Author Archives

Joy Lanzendorfer
Joy Lanzendorfer's work has been in The Atlantic, Washington Post, Smithsonian, Tin House, The Guardian, NPR, Poetry Foundation, and many others.

‘I Saw My Countrymen Marched Out of Tacoma’

Illustration by Mark Wang

Joy Lanzendorfer| Longreads | February 2019 | 12 minutes (3,300 words)

On February 6, 1885, David Kendall, a city councilman in Eureka, California, was shot. Two Chinese men, possibly from rival gangs, were firing at each other from across the street when a bullet hit Kendall and killed him. Within 20 minutes of his death, a mob of 600 white men marched into Chinatown, intending to burn it to the ground.

Disturbingly, this wasn’t unusual. Violence against Chinese people and Chinese-Americans was a regular occurrence on the West Coast. However, this event was different because of what happened next. Instead of destroying Chinatown, the city decided to order the Chinese to leave. Within 48 hours, most of the Chinese residents were forced onto boats bound for San Francisco. This “peaceful” method of expelling them from their homes was quickly imitated. Towns up and down America’s West Coast, but also as far north as Vancouver, Canada, and as far east as Augusta, Georgia, began forcing out their Chinese populations. Jean Pfaelzer, author of Driven Out: The Forgotten War against Chinese Americans, considers it ethnic cleansing.

“The intention … was to round up all the Chinese people in over 200 towns across the Pacific Northwest and drive them out so they would never come back,” she says. Read more…

Ghost Writer: The Story of Patience Worth, the Posthumous Author

Original Parker Brothers Ouija Board elements from Dave Winer/Flickr CC, Photo illustration by Katie Kosma

Joy Lanzendorfer | Longreads | June 2018 | 18 minutes (4,948 words)

One day in 1913, a housewife named Pearl Curran sat down with her friend Emily Grant Hutchings at a Ouija board. Curran’s father had died the year before, and Hutchings was hoping to contact him. While they’d had some success with earlier sessions, Curran had grown tired of the game and had to be coaxed to play. This time, a message came over the board. It said: “Many moons ago I lived. Again I come — Patience Worth my name.”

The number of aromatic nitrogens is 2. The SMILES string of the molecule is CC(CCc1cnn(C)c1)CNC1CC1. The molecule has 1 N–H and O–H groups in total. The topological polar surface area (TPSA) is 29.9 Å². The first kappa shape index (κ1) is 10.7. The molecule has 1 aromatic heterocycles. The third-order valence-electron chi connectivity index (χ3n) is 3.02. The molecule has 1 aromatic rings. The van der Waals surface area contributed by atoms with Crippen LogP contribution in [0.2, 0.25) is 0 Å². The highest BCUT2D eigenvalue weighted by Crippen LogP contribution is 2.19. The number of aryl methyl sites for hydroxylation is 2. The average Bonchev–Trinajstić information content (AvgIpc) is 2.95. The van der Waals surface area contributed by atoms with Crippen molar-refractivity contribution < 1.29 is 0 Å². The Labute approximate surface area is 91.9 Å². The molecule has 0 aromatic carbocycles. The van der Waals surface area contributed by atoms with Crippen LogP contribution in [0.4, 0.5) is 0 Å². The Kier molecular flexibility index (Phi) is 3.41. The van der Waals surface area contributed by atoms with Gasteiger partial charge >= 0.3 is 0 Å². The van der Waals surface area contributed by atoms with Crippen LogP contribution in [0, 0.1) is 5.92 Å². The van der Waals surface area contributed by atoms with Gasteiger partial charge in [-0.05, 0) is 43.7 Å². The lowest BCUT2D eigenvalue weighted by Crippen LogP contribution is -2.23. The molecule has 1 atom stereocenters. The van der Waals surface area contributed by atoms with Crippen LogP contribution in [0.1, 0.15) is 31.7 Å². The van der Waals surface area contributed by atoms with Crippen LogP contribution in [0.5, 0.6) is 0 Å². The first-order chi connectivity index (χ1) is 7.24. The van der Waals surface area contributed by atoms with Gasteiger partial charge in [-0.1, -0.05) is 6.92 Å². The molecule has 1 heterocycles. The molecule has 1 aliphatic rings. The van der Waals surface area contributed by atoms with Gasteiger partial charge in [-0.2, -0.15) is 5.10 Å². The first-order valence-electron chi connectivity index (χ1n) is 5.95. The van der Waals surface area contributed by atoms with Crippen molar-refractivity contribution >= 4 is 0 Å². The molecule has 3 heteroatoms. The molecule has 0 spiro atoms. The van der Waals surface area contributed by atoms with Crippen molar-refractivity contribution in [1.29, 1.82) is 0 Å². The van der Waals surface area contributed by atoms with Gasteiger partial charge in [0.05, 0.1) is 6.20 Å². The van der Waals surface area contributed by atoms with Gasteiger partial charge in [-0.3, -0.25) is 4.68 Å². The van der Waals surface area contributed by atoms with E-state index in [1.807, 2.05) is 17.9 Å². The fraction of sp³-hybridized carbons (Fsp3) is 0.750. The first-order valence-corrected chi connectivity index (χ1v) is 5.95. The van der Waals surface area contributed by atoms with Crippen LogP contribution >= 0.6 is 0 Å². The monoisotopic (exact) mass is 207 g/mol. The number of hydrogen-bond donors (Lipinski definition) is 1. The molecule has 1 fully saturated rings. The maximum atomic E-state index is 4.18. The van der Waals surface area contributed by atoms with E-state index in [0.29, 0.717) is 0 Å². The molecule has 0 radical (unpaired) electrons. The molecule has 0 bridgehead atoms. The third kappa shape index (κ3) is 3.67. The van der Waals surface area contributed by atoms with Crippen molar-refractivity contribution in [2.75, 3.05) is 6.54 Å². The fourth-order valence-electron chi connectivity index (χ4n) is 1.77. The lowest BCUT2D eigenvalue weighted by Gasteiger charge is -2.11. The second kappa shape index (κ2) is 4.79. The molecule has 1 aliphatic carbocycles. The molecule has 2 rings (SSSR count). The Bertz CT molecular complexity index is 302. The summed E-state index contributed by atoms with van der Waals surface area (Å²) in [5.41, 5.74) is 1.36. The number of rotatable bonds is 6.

This moment was the start of a national phenomenon that would turn Curran into a celebrity. Patience Worth, the ghost who’d contacted them, said she was a Puritan who immigrated to America in the late 1600s. Through Curran, she would dictate an astounding 4 million words between 1913 and 1937, including six novels, two poetry collections, several plays, and volumes of witty repartee.

The work attracted national headlines, serious reviews, and a movie deal. Patience Worth’s poetry was published in the esteemed Braithwaite’s anthologies alongside writers like Edna St. Vincent Millay. In 1918, she was named an outstanding author by the Joint Committee of Literary Arts of New York. Her novel, The Sorry Tale, was a bestseller with four printings. The New York Times said her poetry was a “high level of literary quality” with “flashes of genius.” Harper’s Magazine said that the “writings attributed to Patience Worth are exceptional.” The New Republic added: “That she is sensitive, witty, keenly metaphorical in her poetry and finely graphic in her drama, no one can deny.”

Literary Digest summed up the critical interest by writing: “It is difficult not to take Patience Worth seriously.” Read more…